Fight the Future? (#11 of ??), aka Microsoft is giving this character nada weight but lotsa importance

by Michael S. Kaplan, published on 2008/04/09 03:01 -04:00, original URI: http://blogs.msdn.com/b/michkap/archive/2008/04/09/8367652.aspx


Content of Michael Kaplan's personal blog not approved by Microsoft (see disclaimer)!
Regular readers should keep in mind that all I said in The End? still applies; the allusion to the X-Files continues for people who understand such references....

There are times where I will feel vaguely uncomfortable with something.

Like when I blogged The torrents of U+fffd (aka When security and conformance trump compatibility and reality) and went on the record about how I thought all the changes to get all U+fffd happy were not the greatest idea, particularly how they were kind of snuck in under the banner of conformance to Unicode.

Though I did not have beyond my vague feeling that it was a bad idea.

This reaction ends up as an example of the kind of issue that tends to make young program managers assume I am crotchety old man before they have even met me so many years before I can honestly wear that mantle, by the way!

In blogs like Validation of Unicode text is growing up I again point out some problems, kind of low key, like a "Chicken Little on Prozac" or something.

Maybe I should have been a little louder, though. Sure I'd be a crotchety old man, but people seem to think that anyway, right?

Attend me for a moment, oh regular reader of my blog....

It started when I was clearing out daily spam and noticed how the Getting the real (localized) name of the keyboard blog:

even now was continuing to attract a lot of U+fffd spam -- which most likely represents Community Server and a recent .NET Framework version doing what it does with bogus text. Neither here nor there (and this was a lighter day than most with just six such messages instead of the usual higher numbers).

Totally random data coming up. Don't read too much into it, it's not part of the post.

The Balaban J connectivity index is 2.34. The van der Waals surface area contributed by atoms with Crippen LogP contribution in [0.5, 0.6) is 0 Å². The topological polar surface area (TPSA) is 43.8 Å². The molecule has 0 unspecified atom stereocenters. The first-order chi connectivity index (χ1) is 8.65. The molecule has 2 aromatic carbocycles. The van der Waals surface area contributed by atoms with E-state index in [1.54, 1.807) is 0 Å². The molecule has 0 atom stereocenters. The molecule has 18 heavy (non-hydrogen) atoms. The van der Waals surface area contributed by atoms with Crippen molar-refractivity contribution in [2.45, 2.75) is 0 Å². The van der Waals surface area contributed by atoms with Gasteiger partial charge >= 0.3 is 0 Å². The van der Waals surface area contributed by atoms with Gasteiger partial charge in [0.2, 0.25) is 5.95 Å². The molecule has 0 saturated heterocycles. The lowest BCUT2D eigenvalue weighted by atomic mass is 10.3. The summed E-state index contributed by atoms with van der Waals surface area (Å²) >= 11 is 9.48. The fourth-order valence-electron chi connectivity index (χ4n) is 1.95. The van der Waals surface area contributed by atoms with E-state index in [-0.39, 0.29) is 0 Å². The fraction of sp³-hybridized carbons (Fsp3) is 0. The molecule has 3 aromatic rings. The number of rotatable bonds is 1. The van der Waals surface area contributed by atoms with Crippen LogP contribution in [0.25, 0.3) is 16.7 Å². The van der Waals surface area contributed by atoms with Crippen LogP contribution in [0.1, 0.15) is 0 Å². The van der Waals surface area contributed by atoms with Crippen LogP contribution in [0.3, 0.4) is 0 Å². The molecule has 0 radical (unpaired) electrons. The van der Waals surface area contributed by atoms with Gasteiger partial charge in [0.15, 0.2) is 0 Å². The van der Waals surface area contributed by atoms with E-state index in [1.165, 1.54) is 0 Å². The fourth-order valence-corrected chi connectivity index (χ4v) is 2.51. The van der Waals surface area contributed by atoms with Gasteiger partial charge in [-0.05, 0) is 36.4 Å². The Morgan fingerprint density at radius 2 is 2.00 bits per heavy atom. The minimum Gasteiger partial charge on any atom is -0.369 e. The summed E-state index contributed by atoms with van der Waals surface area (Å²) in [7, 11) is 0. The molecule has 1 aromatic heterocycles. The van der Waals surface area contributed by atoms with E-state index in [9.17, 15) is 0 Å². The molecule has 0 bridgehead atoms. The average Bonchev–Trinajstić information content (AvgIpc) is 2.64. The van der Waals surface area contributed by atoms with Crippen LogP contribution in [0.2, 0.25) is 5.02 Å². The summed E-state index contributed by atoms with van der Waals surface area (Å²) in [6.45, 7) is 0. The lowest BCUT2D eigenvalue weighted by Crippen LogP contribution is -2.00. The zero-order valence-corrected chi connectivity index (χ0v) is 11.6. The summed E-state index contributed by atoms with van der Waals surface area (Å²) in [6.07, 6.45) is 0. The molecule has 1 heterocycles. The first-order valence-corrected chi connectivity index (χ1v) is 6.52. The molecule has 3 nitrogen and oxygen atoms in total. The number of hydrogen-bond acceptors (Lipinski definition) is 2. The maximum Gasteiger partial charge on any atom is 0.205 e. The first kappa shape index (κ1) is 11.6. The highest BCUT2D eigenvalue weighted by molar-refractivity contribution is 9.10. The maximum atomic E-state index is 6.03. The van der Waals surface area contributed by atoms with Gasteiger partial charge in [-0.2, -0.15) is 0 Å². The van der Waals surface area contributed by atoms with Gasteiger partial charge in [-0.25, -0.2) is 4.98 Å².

But it got me thinking.

You might remember that Law & Order inspired The jury will give this string no weight blog.

You might know where I am now going with this now.

{Wait for it....}

That's right, campers, U+fffd (aka REPLACEMENT CHARACTER) has no weight!

Which means that anyone who is not using OrdinalIgnoreCase-type comparisons to look at filenames or symbolic identifiers, who was thinking that this new and bold "insert U+fffd to protect people from bad Unicode strings" and who thought the old "drop the bogus text" solution is bad, is ignoring the fact that the most common operation people will do on those strings (compare them) is gonna ignore those characters anyway!

This is not new behavior, mind you -- every version of Windows and every version of the .NET Framework has ignored this character and given it no weight.

Changing it in the .NET Framework opens one up for all of those index corruption issues, just like doing it in Windows service packs....

It turns out that no one likes this character, really. Look at the text in that U+fffd fileformat.info post:

warning

 Do not use this character in domain names. Browsers are blacklisting it because of the potential for phishing.

Kind of ironic that this character that is so tied to our conformance (an ideal that weighs heavily on Microsoft) is one that is given no "weight".

 

This blog brought to you by U+fffd, aka REPLACEMENT CHARACTER


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referenced by

2010/12/16 You can't ignore crap and hope it won't cause problems...

2010/11/01 The consequences of being unintuitive and nonconformant

2008/05/11 The vector of this spam is [apparently] indeterminate

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